Think about it.  What was your resolution last year?  Did you keep it?  Did you lose weight, start exercising, spend less, save more?

There are lots of industries that count on you NOT keeping your resolution.  The fitness industry charges an annual membership fee but lots of gym members stop going after 4-6 weeks (if that).  Failure is very lucrative for the weight loss industry, right?

Behavior change is incredibly hard.  Why set yourself up for failure?  Use these 4 suggestion to set a goal that IS doable for you!

Short term

A year is too long for a meaningful goal.  Chop that goal up into manageable, bite-sized chunks.  Remember, how do you eat an elephant?  One bite at a time!

It is fine to say “I want to lose 30 pounds by next Christmas”.  However, that is a HUGE goal and it would be easy to procrastinate.  Set a 1-month and 3-month goal so you can keep the finish line in sight and stay motivated.


Don’t set vague goals.  Be VERY specific.  In our weight loss example you might say “I will lose 5 pounds by the end of January.”

The next question is “How am I going to do that?”  Easy to say “Eat right and exercise more.”  That is WAY too vague.  A better goal would be “I’m going to sign up for Betty Rocker’s 30-day fitness challenge at and commit to 15 minutes per day to get stronger and more fit.”

(BTW I’m personally planning to do the Make Fat Cry Challenge starting on New Year’s Day.  NO, I’m not posting before-and-after pics, LOL!)


Make sure before you set a specific, short-term goal that it’s something you can ACTUALLY do.  If you have chronic foot and ankle pain, committing to run a marathon in the spring might not be realistic.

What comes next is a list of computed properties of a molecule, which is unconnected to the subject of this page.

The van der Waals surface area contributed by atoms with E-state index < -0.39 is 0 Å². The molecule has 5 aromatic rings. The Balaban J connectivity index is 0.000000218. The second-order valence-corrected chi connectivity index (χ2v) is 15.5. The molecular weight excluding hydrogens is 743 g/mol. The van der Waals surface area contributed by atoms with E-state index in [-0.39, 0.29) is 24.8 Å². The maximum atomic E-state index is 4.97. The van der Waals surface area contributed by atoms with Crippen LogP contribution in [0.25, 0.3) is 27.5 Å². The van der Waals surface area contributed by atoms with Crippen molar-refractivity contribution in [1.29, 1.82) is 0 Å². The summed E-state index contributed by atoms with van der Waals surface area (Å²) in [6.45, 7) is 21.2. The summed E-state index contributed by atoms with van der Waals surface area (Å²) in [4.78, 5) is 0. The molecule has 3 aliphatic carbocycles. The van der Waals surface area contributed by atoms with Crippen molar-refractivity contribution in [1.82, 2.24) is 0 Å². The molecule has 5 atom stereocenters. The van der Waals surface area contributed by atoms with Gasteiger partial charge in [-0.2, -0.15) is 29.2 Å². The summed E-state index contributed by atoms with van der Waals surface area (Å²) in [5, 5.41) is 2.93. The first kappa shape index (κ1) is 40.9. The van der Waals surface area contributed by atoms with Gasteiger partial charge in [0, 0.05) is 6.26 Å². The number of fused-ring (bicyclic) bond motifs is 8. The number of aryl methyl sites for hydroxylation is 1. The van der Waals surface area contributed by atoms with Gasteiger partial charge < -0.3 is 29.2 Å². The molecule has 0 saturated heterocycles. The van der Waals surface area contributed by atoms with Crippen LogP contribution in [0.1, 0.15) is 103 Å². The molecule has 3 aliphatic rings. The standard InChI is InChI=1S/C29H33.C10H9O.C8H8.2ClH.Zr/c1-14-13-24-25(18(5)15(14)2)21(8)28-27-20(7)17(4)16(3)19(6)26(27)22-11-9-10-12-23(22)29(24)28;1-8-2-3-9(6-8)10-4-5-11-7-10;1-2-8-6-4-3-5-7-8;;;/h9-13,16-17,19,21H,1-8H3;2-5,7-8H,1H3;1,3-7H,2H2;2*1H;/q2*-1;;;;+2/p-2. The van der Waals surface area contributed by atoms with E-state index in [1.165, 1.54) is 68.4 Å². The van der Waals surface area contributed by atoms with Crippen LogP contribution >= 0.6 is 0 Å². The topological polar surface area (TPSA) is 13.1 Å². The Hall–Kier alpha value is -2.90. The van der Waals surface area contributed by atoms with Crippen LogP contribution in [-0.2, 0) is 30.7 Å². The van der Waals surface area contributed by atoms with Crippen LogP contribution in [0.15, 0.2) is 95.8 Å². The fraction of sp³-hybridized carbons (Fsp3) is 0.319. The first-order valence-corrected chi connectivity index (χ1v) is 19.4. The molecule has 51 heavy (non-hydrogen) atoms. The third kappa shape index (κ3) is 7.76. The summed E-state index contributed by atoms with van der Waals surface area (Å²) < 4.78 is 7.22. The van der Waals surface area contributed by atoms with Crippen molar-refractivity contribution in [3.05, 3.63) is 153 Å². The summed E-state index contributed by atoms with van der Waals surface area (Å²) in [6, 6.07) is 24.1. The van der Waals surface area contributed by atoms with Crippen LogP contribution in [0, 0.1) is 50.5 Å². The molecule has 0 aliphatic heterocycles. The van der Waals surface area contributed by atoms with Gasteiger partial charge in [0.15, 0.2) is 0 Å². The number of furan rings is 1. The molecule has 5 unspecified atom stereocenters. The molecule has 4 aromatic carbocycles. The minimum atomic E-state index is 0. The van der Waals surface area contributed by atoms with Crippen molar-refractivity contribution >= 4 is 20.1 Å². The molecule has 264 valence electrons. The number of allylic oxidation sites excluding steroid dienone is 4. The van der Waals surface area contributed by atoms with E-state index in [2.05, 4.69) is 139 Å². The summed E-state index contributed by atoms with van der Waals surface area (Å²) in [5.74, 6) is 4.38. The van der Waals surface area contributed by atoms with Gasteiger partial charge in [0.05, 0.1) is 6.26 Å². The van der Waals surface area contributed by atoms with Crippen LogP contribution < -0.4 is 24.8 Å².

Do you have the finances to eat all-organic?  Can you commit the time to cook all your meals at home?  Or would it be better to commit to choose grilled rather than fried foods and vegetables rather than starchy sides when eating at restaurants?

This isn’t to say you shouldn’t set aggressive goals.  I’m all for shooting for the moon!  Even if you don’t quite make it, you’ll still have made huge progress, right?  It’s all about balance, though.  If your goal is too aggressive you might get frustrated and give up.


Part of making your goal specific is making it measurable.  Betty Rocker recommended we take a calendar or white-board and put a big X through each day as we complete our daily workout.  Seeing measurable progress is a great motivator!

If you have a weight loss goal make sure to NOT have all your measuring happen on the scale.  Take your tape measure and write down your inches because in those plateau periods where you’re not seeing progress on the scale, often your clothes will be fitting differently and you can see progress in your inches instead.

I don’t believe in New Year’s resolutions anymore because I’ve seen too many people (myself included) set resolutions and fail to keep them.  Instead I set measurable, realistic, specific short-term goals and do my best to knock them out of the park!

QUESTION: What specific, measurable, realistic short-term goal will you set for yourself for the next 1 to 3 months?  Comment and tell me about it!


I Was On The Radio!

Hi, everyone!

This week I did something new – I was invited to be a guest on my friend’s internet radio show.  She is a runner, and we talked about a number of things related to that topic.

Please click this link to check out the podcast!

Listen to find out:

  • The most common runners’ injury, and how it is treated
  • The most common nutritional problem runners face
  • What do penguins have to do with running?
  • And more!

Thanks so much Alanna, Karen and Laz for the fun time 🙂

QUESTION: Do you want to hear me do more podcasts? Do you like video blogs?  Or do you prefer text (written) blogs?


Boo! Healthy Halloween Treats For You!

Happy Halloween everybody!  I LOVE Halloween 🙂  Costumes and boisterous kids and, yes, treats.  If you come in to the office on Halloween you’ll see that my office really gets into the spirit.  Nope, I’m not going to tell you what my costume is.  Maybe I’ll post a pic on my Facebook page on Tuesday 🙂

The downside of Halloween is that it starts the snack-food feeding frenzy that doesn’t end until New Year’s Day.  It’s a constant parade of sweets and treats for the next two months.  VERY difficult for those of us who are conscious of our weight and our health.